Work and Life Balance

Sara Orellana-Paape
October 20, 2020
Education
Investment
Leadership
Mentorship
Productivity
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As an entrepreneur and business owner, I am often asked about work-life balance. People assume that because I own a business, I’m a freelance writer, and teach professional development courses, as well as have a teenage child, am married, and am an active volunteer that I have mastered the work-life balance. While I have learned a lot, I am by no means a master.

First and foremost, I must declare, there is no work-life balance. Or at least not in the manner most tend to think of. The common mindset is that work is a compartment, our personal life is another compartment and within the confines of a 24-hour day we can achieve everything we want. Nothing could be farther from the truth. In order to work toward achieving some kind of balance, there are 3 lessons which must be learned.

Lesson One: The Art of Good Enough

This lesson was a challenging lesson to learn. As a perfectionist, and recovering Type A personality, I wanted everything to be perfect. It was more than a want; it was a deep drive to produce a perfect piece of work each and every time. Not only was this an unrealistic perception, but also completely unachievable. Having such a drive, striving to be perfect leads to burnout and stress. Over long periods of time your creativity will die, and chronic health issues will emerge.

Rather than worrying that everything was perfect, I strove for good enough. The art of good enough means you understand what perfect looks like for everyone but you. When you can regularly achieve this perspective, your productivity will soar, and your stress will greatly decrease. No one but you will ever notice the tablecloths were a slightly different shade of blue than the flowers, or that the font was not the exact perfect font. Strive for a well thought out and executed product that is achievable. Your clients will be more than happy with your work, and you will be able to celebrate your victories and milestones.

Lesson Two: Your home will never be perfect

Growing up, my mom volunteered at my school and cared for her family. I grew up in an amazing home that was always clean, well-stocked, and perfect. When I became a mom and had my home, I was determined to have the same well-kept home my mom did. After years of missing sleep, or more importantly, time with my child, I finally read a devotional which changed my entire life. Investing time and energy into your family and others is more important than folding that last load of laundry. I realized in that moment that as long as my house was clean, a lived-in vibe was more than acceptable. A few tufts of dog hair on the floor would kill no one, and if I was too tired to wash the dishes or wanted to hang out with my kid after dinner it was more than ok. It is important our homes are clean and well organized, this helps us be more productive, but they do not need to be perfect.

Lesson Three: Stop comparing yourself to others

Learn to be comfortable with who you are and where you are. Always strive to be better, to grow, to be the best version of you. You were created to be you and no one else. Stop comparing your life to others, stop thinking the grass is greener on the other side. I can promise you that while it may look that way, it really isn’t. Invest in yourself, fertilize your grass, be happy with what you have while you work to have more or better. You will find a new source of confidence and more peace than you ever thought possible.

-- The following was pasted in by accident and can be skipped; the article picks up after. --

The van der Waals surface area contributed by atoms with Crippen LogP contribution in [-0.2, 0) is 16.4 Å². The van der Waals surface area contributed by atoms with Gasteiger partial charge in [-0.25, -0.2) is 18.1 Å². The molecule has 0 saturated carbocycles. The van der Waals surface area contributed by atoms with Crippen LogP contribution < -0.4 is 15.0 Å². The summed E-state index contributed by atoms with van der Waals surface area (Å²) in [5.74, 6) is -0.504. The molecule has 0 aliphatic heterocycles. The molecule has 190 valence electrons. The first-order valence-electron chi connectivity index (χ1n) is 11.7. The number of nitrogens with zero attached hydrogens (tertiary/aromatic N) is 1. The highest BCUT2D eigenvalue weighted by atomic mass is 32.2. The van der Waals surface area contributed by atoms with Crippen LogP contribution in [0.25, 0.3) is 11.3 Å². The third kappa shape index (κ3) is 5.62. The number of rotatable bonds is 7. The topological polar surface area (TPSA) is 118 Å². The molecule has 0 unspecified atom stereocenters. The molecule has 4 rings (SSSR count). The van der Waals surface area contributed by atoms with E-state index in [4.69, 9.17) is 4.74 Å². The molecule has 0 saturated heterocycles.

The Secret

Being well organized and utilizing good time management is the key. Understanding some days will be focused on work, others on your family, and others on you is key. Finding true balance means looking at the week or the month, not the day. Scheduling like tasks together, ensuring you scheduled time for you and your family, while also meeting the demands of work will help you find the balance you are seeking.

My method

I work on scheduling a week at a time. I maintain a monthly calendar which lists all my appointments, due dates, goals, projects, and responsibilities, as well as those of my family and my team. Working from this picture, I fill in and plan for a week at a time. I always write in my “mom duties” first, followed by my workout time. Next I fill in all appointments, block out travel time and add wiggle room for the long meetings. Then I make a list of my upcoming work by due date and begin assigning tasks to each day. I like to not plan for work on Mondays from 8:00-noon and Fridays from noon to 5:00. This is my catch-up, work-ahead, planning, and recovery from weekend emails time. I also try to schedule all meetings for two days a week, leaving the remainder of the week for work. From there, I schedule my household responsibilities and then create a plan of action.

More than 95% of the time, this method works, but due to things outside of my control, there are days where all I accomplish is making my bed. I have learned to give myself grace, accept these days and find joy in lessons learned. I have also learned to not stack my days so full; I will be unsuccessful no matter what I do accomplish.

The idea of work/life balance exists, just slightly differently than we may have thought. As I work to find it, I hope you find yours.

About the Author

Sara Orellana-Paape

Sara Orellana-Paape brings well over a decade of leadership, writing, business management, and coaching to 3Raptor Consulting, of which she is the founder and director.